Schizophrenia is a mental illness which often causes sufferers to be paranoid, delusional and unable to reason accurately. As of February 2011, the cause of schizophrenia has not been definitively determined. Some people afflicted with this mental illness have bouts of psychosis with long periods of "normalcy," while others are in a constant psychotic state. Treatments include medication and therapy. Schizophrenia is a serious condition that is difficult to cope with for both the afflicted and their loved ones, but learning some basic skills may help sufferers and their caretakers deal with this illness.
Learn as much as possible regarding schizophrenia. Knowledge is a powerful tool in helping to deal with the disorder as it helps remove fear of the unknown and can dispel the stigma attached to mental illness. Stay up to date on new theories and treatments. Gather information from reputable sources such as mental health professionals and articles written by established psychiatrists (see Resources).
Encourage acceptance of the condition by the sufferer. Many schizophrenics vehemently deny the mental illness. According to psychologist and schizophrenic sufferer Frederick J. Frese, convincing a schizophrenic of his condition can sometimes be accomplished by a trusted individual who can "... gradually chip away or 'defreeze' the rigid cognitive defensive structure that constitutes the denial." This could involve giving the sufferer examples of his psychotic behaviors during his most rational moments.
Look for patterns and triggers of psychotic behavior. Schizophrenics often exhibit signs that a psychotic episode is coming in which their mood and behaviors become upset and potentially destructive. These signals could be an angry, frightened or confused facial expression, or a physical action such as wringing of hands, pacing back and forth or rubbing the forehead. By recognizing that an episode is imminent, you may be able to help diffuse the situation. Speak to a therapist regarding ways to implement a calming environment when you know a bout of psychosis is coming.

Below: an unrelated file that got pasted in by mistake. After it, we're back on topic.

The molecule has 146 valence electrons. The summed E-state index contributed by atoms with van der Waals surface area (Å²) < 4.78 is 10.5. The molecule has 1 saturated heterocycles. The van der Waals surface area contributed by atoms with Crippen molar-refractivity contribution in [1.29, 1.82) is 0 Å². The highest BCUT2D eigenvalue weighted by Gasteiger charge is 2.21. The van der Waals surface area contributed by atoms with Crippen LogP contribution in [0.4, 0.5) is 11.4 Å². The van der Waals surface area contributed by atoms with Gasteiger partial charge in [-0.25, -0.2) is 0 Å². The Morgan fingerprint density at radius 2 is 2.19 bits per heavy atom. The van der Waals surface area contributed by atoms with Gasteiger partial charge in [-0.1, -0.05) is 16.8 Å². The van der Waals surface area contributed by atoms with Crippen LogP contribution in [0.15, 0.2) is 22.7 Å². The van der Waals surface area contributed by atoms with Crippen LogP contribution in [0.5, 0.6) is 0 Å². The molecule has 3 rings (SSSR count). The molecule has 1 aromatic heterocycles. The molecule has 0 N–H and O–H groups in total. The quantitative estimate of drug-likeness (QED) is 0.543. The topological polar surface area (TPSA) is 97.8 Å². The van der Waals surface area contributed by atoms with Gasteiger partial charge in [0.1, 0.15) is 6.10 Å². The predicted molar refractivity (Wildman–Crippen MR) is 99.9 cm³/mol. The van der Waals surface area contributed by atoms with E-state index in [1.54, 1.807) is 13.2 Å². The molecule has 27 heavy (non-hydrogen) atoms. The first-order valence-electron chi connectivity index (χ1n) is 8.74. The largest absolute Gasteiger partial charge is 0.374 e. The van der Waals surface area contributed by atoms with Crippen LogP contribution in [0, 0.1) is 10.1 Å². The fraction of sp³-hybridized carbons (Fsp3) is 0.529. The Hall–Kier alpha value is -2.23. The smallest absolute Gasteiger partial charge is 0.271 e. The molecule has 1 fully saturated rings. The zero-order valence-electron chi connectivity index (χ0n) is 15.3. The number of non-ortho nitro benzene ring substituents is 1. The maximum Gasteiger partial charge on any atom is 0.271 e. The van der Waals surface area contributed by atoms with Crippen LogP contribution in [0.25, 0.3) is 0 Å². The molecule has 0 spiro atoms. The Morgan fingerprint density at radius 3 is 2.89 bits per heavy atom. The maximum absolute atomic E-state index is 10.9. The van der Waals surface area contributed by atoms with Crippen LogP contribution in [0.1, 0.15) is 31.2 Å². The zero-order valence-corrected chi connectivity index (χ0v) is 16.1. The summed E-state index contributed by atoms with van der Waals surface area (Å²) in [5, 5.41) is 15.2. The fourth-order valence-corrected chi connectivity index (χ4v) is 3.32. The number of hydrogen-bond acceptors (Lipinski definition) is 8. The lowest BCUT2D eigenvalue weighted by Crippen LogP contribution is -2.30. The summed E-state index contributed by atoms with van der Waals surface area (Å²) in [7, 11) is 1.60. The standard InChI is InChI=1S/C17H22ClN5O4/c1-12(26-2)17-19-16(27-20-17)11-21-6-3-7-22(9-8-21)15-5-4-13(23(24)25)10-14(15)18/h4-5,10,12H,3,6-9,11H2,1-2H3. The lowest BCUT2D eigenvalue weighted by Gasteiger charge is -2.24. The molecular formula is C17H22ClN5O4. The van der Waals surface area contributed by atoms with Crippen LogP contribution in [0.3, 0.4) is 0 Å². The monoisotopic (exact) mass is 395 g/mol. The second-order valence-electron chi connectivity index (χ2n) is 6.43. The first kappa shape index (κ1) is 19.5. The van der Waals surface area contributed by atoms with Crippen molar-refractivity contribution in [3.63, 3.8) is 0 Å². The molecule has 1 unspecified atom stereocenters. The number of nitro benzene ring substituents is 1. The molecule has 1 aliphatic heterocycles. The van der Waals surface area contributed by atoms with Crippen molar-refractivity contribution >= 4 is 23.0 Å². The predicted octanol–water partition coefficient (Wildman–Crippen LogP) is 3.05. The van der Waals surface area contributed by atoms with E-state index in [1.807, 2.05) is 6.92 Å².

Avoid situations which are likely to cause stress. Many schizophrenics are uneasy in crowds or situations where more than one unfamiliar individual is present. According to Internet Mental Health, it is often helpful for the schizophrenic to take herself out of an over-stimulating environment in order to calm down. If the person is required to return to the environment, she is often better able to cope after having a break.
Engage in relaxing and fun activities. Schizophrenics enjoy hobbies in the same way as all people. Encourage experimentation with different things such as woodworking, music, dance and collecting. The most effective hobbies for schizophrenics are ones that are creative and do not require much logical reasoning.
Engage in relaxation techniques such as yoga and meditation. These exercises are beneficial both for the mentally ill person and those in her life. Learn these techniques from classes, during professional therapy sessions and from videos and books. Be patient as these relaxation methods often require repeated attempts to achieve the benefits.
Participate in a support group to share experiences and enjoy camaraderie. MayoClinic.com recommends these groups both for schizophrenics and their loved ones (see Resources).
If you have a friend or family member with schizophrenia, let him know you want to help him cope with his illness and will not desert him when times get tough.
Set up a daily schedule which includes a particular time to take medication.